“Also, because of how much fun I had at NUS, thanks to the friends I made and the activities I took part in, I always tell prospective students that joining NUS Computing was the best decision of my life.”
The skills and knowledge Sarah picked up during her time at NUS has also helped mould her into the successful gameplay engineer she is today.
“NUS Computing provided me with the technical know-how, while the Entertainment Technology course prepared me well for the culture of the American game industry,” Sarah said.
“I also took a bunch of Human Computer Interaction (HCI) classes in NUS, which taught me to always keep the player in mind while coding, and this readied me for the amount of playtesting that happens in the game industry.”
Some of Sarah’s best memories of NUS, however, were formed outside the lecture rooms.
From going for late night suppers with her schoolmates, to representing her hall, Eusoff, in various games such as basketball and handball at the Inter-Hall Games, to organising various activities for the NUS Students’ Computing Club - she was their vice-president - Sarah believes the multitude of activities she was involved in made her time at NUS even more special.
“I’m a firm believer that you don’t want to remember college for the good grades you got, which aren’t going to matter after your first job,” she explained. “You want to remember it by the friends you met, the activities you did, and the difference you made.
“If you’re just going to study and not do anything else, why are you in college? You can always do the same online, at a much lower cost.
“So, everyone should do themselves a favour and take up at least one activity. It’ll help you build up soft skills. This is something a lot of people neglect, but it is actually extremely important in the working world.”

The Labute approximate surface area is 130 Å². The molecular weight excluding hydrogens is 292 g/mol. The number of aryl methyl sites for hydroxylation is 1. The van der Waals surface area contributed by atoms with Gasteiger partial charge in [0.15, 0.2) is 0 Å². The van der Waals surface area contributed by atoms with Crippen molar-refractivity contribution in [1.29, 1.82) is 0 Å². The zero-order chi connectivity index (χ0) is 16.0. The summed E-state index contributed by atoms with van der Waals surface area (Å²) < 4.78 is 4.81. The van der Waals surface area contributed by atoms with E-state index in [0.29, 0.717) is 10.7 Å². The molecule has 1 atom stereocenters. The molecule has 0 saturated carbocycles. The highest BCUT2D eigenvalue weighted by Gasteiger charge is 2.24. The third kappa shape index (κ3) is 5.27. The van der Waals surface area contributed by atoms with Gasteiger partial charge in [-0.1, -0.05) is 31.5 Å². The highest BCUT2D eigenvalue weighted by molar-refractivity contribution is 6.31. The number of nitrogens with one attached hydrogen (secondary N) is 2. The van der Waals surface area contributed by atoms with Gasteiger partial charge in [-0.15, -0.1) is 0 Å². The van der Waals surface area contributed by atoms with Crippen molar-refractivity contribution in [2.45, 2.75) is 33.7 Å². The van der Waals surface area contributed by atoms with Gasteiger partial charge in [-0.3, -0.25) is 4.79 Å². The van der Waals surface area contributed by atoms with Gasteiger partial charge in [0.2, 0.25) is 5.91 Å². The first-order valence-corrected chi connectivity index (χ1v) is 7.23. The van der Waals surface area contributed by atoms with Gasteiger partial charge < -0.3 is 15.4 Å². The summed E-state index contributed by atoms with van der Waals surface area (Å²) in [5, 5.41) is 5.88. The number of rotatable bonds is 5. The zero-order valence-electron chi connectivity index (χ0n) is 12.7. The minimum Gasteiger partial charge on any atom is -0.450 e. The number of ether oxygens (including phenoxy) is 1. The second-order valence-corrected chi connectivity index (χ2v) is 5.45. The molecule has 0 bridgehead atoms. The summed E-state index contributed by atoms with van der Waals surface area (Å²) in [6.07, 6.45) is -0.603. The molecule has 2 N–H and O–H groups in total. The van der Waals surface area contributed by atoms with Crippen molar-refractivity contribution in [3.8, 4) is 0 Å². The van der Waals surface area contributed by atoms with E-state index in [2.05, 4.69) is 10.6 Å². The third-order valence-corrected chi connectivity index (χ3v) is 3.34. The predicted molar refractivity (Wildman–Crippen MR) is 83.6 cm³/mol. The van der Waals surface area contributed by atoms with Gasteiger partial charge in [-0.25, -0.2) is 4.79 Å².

Unsurprisingly, Sarah’s most memorable experience in NUS stemmed from one such “extra-curricular” activity in 2014.
“It was Halloween, so my friend and I got dressed up as Android Kitkat and Lollipop and went around giving out candy,” Sarah revealed. “It was hilarious! People thought we were crazy because nobody dresses up in Singapore!
“Furthermore, everybody was busy rushing to meet deadlines and cramming for exams. But it’s precisely that which made us do what we did, because we wanted to bring smiles to people’s faces amid their stress.”
That sense of fun that Sarah cultivated while in NUS easily translates to the work that she is currently doing – after all, her job now is to help ensure that Rec Room remains enjoyable and engaging for users.
In future however, Sarah hopes to bring Singapore’s VR industry to the next level – in July 2017, she was invited to share her knowledge with her peers at an Asia VR meetup that was held in Singapore.
“I don’t think anything will ever fully replace PC and mobile gaming, but I do believe that VR and AR (Augmented Reality) will start eating into those markets respectively,” Sarah said.
“Unfortunately, the VR industry in Singapore is still a few years behind America. So, I want to do as much as I can to share my knowledge and speed up its growth in Singapore and if possible, help put the country on the VR map.”
It is an ambitious goal, but one that Sarah is confident of achieving in due time.
After all, in this industry, Sarah is already comfortably ahead of the game.